Obsolescence what? Apple releases security updates for a 10-year-old iPhone

Planned obsolescence. A practice by which some companies limit the useful life of a product in order to force consumers to buy a new one. Something that is achieved through the use of low-quality materials or the implementation of software updates that make the product less functional over time.

And what does planned obsolescence have to do with Apple? Nothing at all. And but tell it to the software update that Apple has released for none other than the iPhone 5S. An iPhone that is close to 10 years after its release on the market and that continues to receive the attention of the company.

Safety first, and second, and third

It’s rare to hear about a software update for a mobile phone that’s nearly 10 years old, but that’s exactly what Apple has done with the iPhone 5S. Even though the iPhone 5S received its last major operating system update in 2018 with the introduction of iOS 12, it continues to receive security updates. This is shown by the recently released version of 12.5.7 that is already available for this, and others, iPhone.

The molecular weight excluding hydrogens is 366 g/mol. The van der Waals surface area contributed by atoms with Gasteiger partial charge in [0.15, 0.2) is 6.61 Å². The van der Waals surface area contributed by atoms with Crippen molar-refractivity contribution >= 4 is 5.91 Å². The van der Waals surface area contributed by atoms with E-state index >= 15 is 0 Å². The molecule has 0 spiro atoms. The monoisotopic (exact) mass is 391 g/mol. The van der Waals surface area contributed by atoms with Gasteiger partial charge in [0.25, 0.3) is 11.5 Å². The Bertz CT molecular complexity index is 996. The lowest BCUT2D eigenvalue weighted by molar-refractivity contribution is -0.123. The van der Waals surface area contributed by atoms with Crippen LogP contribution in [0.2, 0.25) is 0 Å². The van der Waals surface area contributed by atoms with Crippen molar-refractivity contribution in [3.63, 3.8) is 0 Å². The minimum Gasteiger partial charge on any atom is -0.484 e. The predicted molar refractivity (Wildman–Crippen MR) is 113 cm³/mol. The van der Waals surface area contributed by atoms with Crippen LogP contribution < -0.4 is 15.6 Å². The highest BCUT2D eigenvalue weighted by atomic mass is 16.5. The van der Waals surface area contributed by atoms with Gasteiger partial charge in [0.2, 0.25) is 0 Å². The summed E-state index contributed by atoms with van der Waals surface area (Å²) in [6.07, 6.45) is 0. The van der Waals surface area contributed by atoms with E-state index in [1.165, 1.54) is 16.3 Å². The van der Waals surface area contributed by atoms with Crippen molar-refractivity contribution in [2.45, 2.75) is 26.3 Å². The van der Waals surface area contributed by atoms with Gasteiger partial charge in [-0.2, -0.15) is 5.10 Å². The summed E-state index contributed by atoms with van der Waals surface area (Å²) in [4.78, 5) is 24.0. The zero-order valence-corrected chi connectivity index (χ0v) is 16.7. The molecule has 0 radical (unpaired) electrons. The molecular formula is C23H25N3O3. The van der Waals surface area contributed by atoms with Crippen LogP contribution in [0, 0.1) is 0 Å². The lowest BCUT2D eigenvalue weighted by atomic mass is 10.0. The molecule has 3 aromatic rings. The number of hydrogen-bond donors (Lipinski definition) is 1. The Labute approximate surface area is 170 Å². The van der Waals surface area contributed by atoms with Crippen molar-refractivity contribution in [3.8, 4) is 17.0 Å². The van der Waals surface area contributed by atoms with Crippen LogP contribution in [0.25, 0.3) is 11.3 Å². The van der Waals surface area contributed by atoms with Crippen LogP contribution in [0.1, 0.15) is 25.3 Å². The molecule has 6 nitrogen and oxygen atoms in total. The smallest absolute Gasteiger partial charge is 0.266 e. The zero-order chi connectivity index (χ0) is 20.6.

Along with the release of iOS 16.3, the iOS 12.5.7 security update closes a security hole that could have allowed attackers to run arbitrary code on devices. Something that we cannot ignore at a time when we store our entire lives inside our iPhones.

The iPhone 5S is not the only old device to receive this security update, the iPhone 6 and 6 Plus also enjoy it. And they do it by being very far from other devices in the telephony market, because compared to other Android phone manufacturersApple stands out for providing security updates and support to its older devices going as far as the iPhone 5S: 10 years.

Apple launches iOS 16.3 and the rest of the systems: security and improvements for all our devices

The security update for the iPhone 5S is a sign of Apple’s commitment to provide security and support to customers even after their devices are classified as obsolete by the company itself. Great news for users of old devices, who they know they can continue to use their devices safely and reliably. As we said at the beginning, obsolescence what?

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